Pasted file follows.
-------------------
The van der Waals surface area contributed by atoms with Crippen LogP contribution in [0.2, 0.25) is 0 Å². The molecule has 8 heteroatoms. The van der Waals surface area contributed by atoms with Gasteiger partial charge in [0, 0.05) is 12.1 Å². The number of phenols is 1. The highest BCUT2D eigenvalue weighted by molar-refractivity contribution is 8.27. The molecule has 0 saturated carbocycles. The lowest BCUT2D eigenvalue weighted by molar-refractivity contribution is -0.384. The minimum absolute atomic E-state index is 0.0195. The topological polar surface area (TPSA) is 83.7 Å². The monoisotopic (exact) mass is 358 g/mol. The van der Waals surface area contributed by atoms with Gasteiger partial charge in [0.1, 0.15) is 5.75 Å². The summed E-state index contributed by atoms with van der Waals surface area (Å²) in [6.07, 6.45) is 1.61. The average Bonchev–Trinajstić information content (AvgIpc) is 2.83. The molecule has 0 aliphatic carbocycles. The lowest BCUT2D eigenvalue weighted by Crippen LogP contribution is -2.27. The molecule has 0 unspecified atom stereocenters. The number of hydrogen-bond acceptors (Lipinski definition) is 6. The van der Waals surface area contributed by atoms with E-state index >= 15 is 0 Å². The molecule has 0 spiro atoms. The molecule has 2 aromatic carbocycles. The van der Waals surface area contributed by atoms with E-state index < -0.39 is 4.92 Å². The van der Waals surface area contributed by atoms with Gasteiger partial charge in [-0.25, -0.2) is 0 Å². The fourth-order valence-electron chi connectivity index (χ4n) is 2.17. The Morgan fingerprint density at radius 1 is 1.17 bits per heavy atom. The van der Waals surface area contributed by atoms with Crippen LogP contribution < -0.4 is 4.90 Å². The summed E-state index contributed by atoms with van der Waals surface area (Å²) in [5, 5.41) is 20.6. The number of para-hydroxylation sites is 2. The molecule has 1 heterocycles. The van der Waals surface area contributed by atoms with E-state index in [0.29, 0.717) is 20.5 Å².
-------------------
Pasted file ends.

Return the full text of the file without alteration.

The van der Waals surface area contributed by atoms with Crippen LogP contribution in [0.2, 0.25) is 0 Å². The molecule has 8 heteroatoms. The van der Waals surface area contributed by atoms with Gasteiger partial charge in [0, 0.05) is 12.1 Å². The number of phenols is 1. The highest BCUT2D eigenvalue weighted by molar-refractivity contribution is 8.27. The molecule has 0 saturated carbocycles. The lowest BCUT2D eigenvalue weighted by molar-refractivity contribution is -0.384. The minimum absolute atomic E-state index is 0.0195. The topological polar surface area (TPSA) is 83.7 Å². The monoisotopic (exact) mass is 358 g/mol. The van der Waals surface area contributed by atoms with Gasteiger partial charge in [0.1, 0.15) is 5.75 Å². The summed E-state index contributed by atoms with van der Waals surface area (Å²) in [6.07, 6.45) is 1.61. The average Bonchev–Trinajstić information content (AvgIpc) is 2.83. The molecule has 0 aliphatic carbocycles. The lowest BCUT2D eigenvalue weighted by Crippen LogP contribution is -2.27. The molecule has 0 unspecified atom stereocenters. The number of hydrogen-bond acceptors (Lipinski definition) is 6. The van der Waals surface area contributed by atoms with E-state index >= 15 is 0 Å². The molecule has 0 spiro atoms. The molecule has 2 aromatic carbocycles. The van der Waals surface area contributed by atoms with E-state index < -0.39 is 4.92 Å². The van der Waals surface area contributed by atoms with Gasteiger partial charge in [-0.25, -0.2) is 0 Å². The fourth-order valence-electron chi connectivity index (χ4n) is 2.17. The Morgan fingerprint density at radius 1 is 1.17 bits per heavy atom. The van der Waals surface area contributed by atoms with Crippen LogP contribution < -0.4 is 4.90 Å². The summed E-state index contributed by atoms with van der Waals surface area (Å²) in [5, 5.41) is 20.6. The number of para-hydroxylation sites is 2. The molecule has 1 heterocycles. The van der Waals surface area contributed by atoms with E-state index in [0.29, 0.717) is 20.5 Å².